I can confirm that I buy one of those copies, and that another is delivered to the Magdalen College Senior Common Room. So that’s 0.0667% of the circulation accounted for.(I’m not quite sure why the SCR here gets Tribune — but then again I’m not quite sure why, given that fact, I get a copy myself — except for sentimental reasons about trying to keep struggling left publications for which I’ve a bit of a soft spot afloat.)
In other Anderson news, there’s a piece over at SIAW about the remarkable extent to which the analysis of his and Nyta Mann’s book, Safety First, has held up over time.
(This could become a survey of the first generation of New Labour lit — I wonder what the SIAW comrades made of Derek Draper’s Blair’s Hundred Days?)
A chat with a colleague yesterday about the useless idiots who stormed the Commons chamber the other day raised a few interesting questions to which I don’t know the answers. So here goes, just in case anyone can supply anything either more accurate or more entertaining, as I haven’t seen this discussed in the newspapers (not that I’ve really been reading the newspapers, except to giggle at the Dailies Mail and Telegraph on the day after the fox-hunting debate).
Under standard accounts of parliamentary privilege / the Bill of Rights, etc., can anyone have jurisdiction as to what goes on on the floor of the House of Commons apart from the members of the Commons themselves? Can Peter Hain and/or the Speaker hand this matter over to the Metropolitan Police, on the grounds that these guys weren’t really MPs, or will the Commons have to try this case themselves? And if they did, would they get to vote on the important matters of (i) whether to lock them up and then also (ii) whether to throw away the key?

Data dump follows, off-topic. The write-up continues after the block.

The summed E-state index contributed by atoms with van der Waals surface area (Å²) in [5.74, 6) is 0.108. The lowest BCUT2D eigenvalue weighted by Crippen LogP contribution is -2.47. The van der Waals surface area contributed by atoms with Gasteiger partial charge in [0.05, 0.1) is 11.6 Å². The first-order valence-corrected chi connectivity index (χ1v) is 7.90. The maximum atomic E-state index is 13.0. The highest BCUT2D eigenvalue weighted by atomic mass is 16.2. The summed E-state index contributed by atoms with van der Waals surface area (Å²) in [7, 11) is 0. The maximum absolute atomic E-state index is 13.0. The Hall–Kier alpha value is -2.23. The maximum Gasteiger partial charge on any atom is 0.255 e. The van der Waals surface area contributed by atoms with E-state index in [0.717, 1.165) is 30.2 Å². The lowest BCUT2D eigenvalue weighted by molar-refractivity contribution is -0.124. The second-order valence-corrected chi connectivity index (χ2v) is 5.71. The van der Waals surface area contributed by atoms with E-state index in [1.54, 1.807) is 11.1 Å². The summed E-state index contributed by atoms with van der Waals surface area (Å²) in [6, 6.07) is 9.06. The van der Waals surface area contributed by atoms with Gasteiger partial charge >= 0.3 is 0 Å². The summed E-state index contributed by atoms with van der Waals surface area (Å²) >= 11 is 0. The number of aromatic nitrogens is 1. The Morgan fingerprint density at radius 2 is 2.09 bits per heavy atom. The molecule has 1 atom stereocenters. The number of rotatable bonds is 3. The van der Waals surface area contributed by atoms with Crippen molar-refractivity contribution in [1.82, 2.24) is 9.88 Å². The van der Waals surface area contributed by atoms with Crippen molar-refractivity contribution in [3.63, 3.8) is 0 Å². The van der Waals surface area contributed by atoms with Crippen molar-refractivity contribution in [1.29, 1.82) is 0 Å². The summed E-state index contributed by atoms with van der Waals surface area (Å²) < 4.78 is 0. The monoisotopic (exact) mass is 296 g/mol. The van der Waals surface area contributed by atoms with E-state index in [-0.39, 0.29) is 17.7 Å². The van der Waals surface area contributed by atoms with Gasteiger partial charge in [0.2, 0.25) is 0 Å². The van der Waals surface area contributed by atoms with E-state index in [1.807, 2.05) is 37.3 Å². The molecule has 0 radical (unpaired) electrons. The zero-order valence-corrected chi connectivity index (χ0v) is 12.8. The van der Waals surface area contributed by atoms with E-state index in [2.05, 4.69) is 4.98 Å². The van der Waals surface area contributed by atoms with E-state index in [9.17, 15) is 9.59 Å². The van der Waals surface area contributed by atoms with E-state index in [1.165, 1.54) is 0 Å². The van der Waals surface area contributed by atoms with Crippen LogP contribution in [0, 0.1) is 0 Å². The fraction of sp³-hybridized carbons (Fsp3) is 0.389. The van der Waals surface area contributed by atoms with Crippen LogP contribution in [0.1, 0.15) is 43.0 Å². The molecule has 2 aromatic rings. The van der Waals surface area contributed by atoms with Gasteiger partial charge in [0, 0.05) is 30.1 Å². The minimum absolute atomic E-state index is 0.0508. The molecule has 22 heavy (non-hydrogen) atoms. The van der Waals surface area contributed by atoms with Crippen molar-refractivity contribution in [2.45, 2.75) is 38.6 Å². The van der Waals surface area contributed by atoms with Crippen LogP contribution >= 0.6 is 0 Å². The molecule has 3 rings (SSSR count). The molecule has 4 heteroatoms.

(With the return of impeachment to the Commons, or not, as the case may be, it’s fun to see the long neglected quasi-judicial function of the legislature returning to public consciousness…)
And does any of this have anything to do with the custom whereby MPs can’t actually die in the Commons chamber, but have to do their dying elsewhere? I forget the reason for that one, but vaguely remember that it was entertaining, and/or rooted in constitutional tradition.
Matthew Turner has enlisted the help of Steven den Beste in order to establish what will happen in the event of a new English Civil War between the Countryside Alliance and the UK government. It’s inspired stuff.
The previous post reminded me of one of my favourite bits of Ralph Miliband (DSW, #95), from his essay on “The Coup in Chile” published in the surprisingly large 1973 volume of the Socialist Register:
In so far as Chile was a bourgeois democracy, what happened there is about bourgeois democracy, and about what may also happen in other bourgeois democracies. After all, The Times, on the morrow of the coup, was writing (and the words ought to be carefully memorized by people on the Left): “… whether or not the armed forces were right to do what they have done, the circumstances were such that a reasonable military man could in good faith have thought it his constitutional duty to intervene.” Should a similar episode occur in Britain, it is a fair bet that, whoever else is inside Wembley Stadium, it won’t be the Editor of The Times: he will be busy writing editorials regretting this and that, but agreeing, however reluctantly, that, taking all circumstances into account, and notwithstanding the agonizing character of the choice, there was no alternative but for reasonable military men… and so on and so forth.
The quote from the Times is from the leader of 13 September 1973, with Miliband’s emphasis added. The quote from the Register in on p.452.